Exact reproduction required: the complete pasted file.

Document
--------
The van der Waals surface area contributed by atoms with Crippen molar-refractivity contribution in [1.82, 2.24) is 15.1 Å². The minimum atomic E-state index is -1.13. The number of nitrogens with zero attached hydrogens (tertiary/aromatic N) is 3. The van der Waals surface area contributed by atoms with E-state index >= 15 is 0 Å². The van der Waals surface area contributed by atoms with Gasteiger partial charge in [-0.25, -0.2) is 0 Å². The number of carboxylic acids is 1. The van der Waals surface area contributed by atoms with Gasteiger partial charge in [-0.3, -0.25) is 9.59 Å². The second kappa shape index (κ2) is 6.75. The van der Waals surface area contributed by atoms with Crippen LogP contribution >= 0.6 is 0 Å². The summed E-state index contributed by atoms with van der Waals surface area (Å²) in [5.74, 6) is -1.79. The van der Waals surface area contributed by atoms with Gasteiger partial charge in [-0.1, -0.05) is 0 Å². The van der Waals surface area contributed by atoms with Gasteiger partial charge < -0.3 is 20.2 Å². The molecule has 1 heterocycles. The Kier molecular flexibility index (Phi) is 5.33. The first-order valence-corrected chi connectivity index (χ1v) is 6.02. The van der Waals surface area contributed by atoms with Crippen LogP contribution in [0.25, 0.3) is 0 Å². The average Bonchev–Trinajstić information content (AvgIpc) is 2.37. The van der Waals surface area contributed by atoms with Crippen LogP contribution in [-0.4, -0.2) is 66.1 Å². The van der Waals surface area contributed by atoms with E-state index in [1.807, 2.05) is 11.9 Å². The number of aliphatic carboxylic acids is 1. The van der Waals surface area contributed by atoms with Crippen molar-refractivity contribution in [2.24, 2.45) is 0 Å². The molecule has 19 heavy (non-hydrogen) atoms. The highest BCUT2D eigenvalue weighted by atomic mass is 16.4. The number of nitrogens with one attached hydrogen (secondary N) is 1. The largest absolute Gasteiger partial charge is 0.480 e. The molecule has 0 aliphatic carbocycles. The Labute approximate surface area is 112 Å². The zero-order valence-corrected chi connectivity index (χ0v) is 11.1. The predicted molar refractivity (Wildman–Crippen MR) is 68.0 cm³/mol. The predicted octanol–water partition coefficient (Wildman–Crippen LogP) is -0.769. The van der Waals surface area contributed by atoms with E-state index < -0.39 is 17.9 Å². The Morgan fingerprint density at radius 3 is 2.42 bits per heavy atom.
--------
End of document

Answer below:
The van der Waals surface area contributed by atoms with Crippen molar-refractivity contribution in [1.82, 2.24) is 15.1 Å². The minimum atomic E-state index is -1.13. The number of nitrogens with zero attached hydrogens (tertiary/aromatic N) is 3. The van der Waals surface area contributed by atoms with E-state index >= 15 is 0 Å². The van der Waals surface area contributed by atoms with Gasteiger partial charge in [-0.25, -0.2) is 0 Å². The number of carboxylic acids is 1. The van der Waals surface area contributed by atoms with Gasteiger partial charge in [-0.3, -0.25) is 9.59 Å². The second kappa shape index (κ2) is 6.75. The van der Waals surface area contributed by atoms with Crippen LogP contribution >= 0.6 is 0 Å². The summed E-state index contributed by atoms with van der Waals surface area (Å²) in [5.74, 6) is -1.79. The van der Waals surface area contributed by atoms with Gasteiger partial charge in [-0.1, -0.05) is 0 Å². The van der Waals surface area contributed by atoms with Gasteiger partial charge < -0.3 is 20.2 Å². The molecule has 1 heterocycles. The Kier molecular flexibility index (Phi) is 5.33. The first-order valence-corrected chi connectivity index (χ1v) is 6.02. The van der Waals surface area contributed by atoms with Crippen LogP contribution in [0.25, 0.3) is 0 Å². The average Bonchev–Trinajstić information content (AvgIpc) is 2.37. The van der Waals surface area contributed by atoms with Crippen LogP contribution in [-0.4, -0.2) is 66.1 Å². The van der Waals surface area contributed by atoms with E-state index in [1.807, 2.05) is 11.9 Å². The number of aliphatic carboxylic acids is 1. The van der Waals surface area contributed by atoms with Crippen molar-refractivity contribution in [2.24, 2.45) is 0 Å². The molecule has 19 heavy (non-hydrogen) atoms. The highest BCUT2D eigenvalue weighted by atomic mass is 16.4. The number of nitrogens with one attached hydrogen (secondary N) is 1. The largest absolute Gasteiger partial charge is 0.480 e. The molecule has 0 aliphatic carbocycles. The Labute approximate surface area is 112 Å². The zero-order valence-corrected chi connectivity index (χ0v) is 11.1. The predicted molar refractivity (Wildman–Crippen MR) is 68.0 cm³/mol. The predicted octanol–water partition coefficient (Wildman–Crippen LogP) is -0.769. The van der Waals surface area contributed by atoms with E-state index < -0.39 is 17.9 Å². The Morgan fingerprint density at radius 3 is 2.42 bits per heavy atom.